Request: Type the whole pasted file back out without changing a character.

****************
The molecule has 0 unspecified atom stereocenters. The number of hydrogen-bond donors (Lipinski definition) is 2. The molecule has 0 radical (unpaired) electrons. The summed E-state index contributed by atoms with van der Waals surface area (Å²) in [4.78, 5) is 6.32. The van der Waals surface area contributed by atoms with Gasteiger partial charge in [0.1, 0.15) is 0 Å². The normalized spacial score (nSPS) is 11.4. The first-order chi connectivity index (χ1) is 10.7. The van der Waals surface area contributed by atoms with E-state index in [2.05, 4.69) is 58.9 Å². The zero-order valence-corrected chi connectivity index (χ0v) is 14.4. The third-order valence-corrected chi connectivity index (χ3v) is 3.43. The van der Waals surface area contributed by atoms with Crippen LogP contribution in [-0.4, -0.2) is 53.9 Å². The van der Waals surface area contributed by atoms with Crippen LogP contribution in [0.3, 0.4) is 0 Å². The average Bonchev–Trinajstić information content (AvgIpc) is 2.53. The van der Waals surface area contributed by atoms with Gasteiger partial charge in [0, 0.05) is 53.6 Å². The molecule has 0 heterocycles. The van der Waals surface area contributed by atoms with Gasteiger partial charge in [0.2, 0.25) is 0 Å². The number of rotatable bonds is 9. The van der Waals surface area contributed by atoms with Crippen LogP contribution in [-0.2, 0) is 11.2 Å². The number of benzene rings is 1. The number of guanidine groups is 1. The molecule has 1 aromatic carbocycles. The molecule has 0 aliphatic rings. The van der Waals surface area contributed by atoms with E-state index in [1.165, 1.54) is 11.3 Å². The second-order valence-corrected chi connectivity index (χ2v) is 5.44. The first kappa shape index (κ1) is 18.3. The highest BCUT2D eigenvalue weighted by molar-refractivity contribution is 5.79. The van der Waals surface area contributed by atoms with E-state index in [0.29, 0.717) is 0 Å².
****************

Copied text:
The molecule has 0 unspecified atom stereocenters. The number of hydrogen-bond donors (Lipinski definition) is 2. The molecule has 0 radical (unpaired) electrons. The summed E-state index contributed by atoms with van der Waals surface area (Å²) in [4.78, 5) is 6.32. The van der Waals surface area contributed by atoms with Gasteiger partial charge in [0.1, 0.15) is 0 Å². The normalized spacial score (nSPS) is 11.4. The first-order chi connectivity index (χ1) is 10.7. The van der Waals surface area contributed by atoms with E-state index in [2.05, 4.69) is 58.9 Å². The zero-order valence-corrected chi connectivity index (χ0v) is 14.4. The third-order valence-corrected chi connectivity index (χ3v) is 3.43. The van der Waals surface area contributed by atoms with Crippen LogP contribution in [-0.4, -0.2) is 53.9 Å². The van der Waals surface area contributed by atoms with Crippen LogP contribution in [0.3, 0.4) is 0 Å². The average Bonchev–Trinajstić information content (AvgIpc) is 2.53. The van der Waals surface area contributed by atoms with Gasteiger partial charge in [0, 0.05) is 53.6 Å². The molecule has 0 heterocycles. The van der Waals surface area contributed by atoms with Gasteiger partial charge in [0.2, 0.25) is 0 Å². The number of rotatable bonds is 9. The van der Waals surface area contributed by atoms with Crippen LogP contribution in [-0.2, 0) is 11.2 Å². The number of benzene rings is 1. The number of guanidine groups is 1. The molecule has 1 aromatic carbocycles. The molecule has 0 aliphatic rings. The van der Waals surface area contributed by atoms with E-state index in [1.165, 1.54) is 11.3 Å². The second-order valence-corrected chi connectivity index (χ2v) is 5.44. The first kappa shape index (κ1) is 18.3. The highest BCUT2D eigenvalue weighted by molar-refractivity contribution is 5.79. The van der Waals surface area contributed by atoms with E-state index in [0.29, 0.717) is 0 Å².